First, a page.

Cross-border capital flows -- moving rapidly and in enormous volumes -- have become a pivotal force in the global economy. Market participants have long been sensitive to capital movements, while regulators and political authorities have often held ambivalent views. The official sector recognizes that private creditors are the dominant supplier of funds to banks, corporate borrowers and governments around the world. But central banks and supranational groups like the IMF, as "lenders of last resort", worry that exhuberant capital inflows can quickly turn into a stampede to the door during time of stress . Now known as "sudden stops", this presents a unique source of global systemic shock. While appreciating the societal role of private capital, it is important to recognize the inherent volatility these flows. A new framework helps combine these perspectives, and craft a more "organic" regulatory approach.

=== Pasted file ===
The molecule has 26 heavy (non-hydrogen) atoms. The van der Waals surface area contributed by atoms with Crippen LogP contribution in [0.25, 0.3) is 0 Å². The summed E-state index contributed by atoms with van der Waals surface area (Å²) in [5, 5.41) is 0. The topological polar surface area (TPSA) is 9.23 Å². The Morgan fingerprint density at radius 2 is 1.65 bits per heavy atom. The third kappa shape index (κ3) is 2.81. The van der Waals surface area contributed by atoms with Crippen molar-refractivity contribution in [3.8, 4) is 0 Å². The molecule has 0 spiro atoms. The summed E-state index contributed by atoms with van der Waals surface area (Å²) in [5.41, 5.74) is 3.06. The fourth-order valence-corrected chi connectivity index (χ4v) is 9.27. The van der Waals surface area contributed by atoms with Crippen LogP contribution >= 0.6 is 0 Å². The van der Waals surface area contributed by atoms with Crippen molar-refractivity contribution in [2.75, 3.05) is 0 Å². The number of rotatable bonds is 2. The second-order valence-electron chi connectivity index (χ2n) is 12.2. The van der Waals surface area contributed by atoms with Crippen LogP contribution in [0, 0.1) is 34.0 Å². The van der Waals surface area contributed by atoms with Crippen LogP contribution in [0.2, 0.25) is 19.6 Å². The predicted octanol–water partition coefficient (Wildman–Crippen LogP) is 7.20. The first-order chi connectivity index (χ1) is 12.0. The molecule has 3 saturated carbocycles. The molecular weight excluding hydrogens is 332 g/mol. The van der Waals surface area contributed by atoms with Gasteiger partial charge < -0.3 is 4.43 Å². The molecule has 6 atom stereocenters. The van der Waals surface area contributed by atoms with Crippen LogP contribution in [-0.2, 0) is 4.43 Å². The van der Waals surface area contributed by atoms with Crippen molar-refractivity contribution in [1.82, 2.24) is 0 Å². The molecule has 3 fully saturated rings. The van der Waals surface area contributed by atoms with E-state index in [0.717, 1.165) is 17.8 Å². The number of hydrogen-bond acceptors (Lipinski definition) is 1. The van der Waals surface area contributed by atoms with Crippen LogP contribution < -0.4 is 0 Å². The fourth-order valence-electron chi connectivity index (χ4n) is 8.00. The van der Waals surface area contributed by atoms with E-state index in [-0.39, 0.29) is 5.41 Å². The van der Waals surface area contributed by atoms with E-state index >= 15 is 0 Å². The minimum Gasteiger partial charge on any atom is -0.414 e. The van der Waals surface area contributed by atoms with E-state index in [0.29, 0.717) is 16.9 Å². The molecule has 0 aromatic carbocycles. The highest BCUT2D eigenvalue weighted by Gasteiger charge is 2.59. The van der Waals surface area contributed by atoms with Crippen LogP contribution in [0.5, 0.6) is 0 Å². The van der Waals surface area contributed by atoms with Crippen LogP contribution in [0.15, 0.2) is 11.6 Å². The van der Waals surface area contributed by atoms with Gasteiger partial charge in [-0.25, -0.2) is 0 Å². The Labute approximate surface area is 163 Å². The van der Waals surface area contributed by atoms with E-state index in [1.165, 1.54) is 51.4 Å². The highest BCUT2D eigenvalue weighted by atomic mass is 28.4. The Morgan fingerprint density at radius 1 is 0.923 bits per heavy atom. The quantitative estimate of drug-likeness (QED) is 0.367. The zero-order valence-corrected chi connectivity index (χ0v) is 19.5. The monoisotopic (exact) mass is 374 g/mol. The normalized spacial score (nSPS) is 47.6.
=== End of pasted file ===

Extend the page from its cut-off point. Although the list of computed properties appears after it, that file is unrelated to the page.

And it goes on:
How Governments, Banks and Countries Finance Themselves
Each sector of the economy has a financing requirement - either for funding new projects or rolling over previous loans. These Sectoral Financing Needs are unique to each country capital inflows and are at the heart of finance. Each country has its own Sources of Financing, both domestic and foreign. To assess the problem of "sudden shocks" or funding risk, one must evaluate the Volatility and Quality of different types of financing. Over time, the policy goal is to identify stable long-term sources of funding for each sector.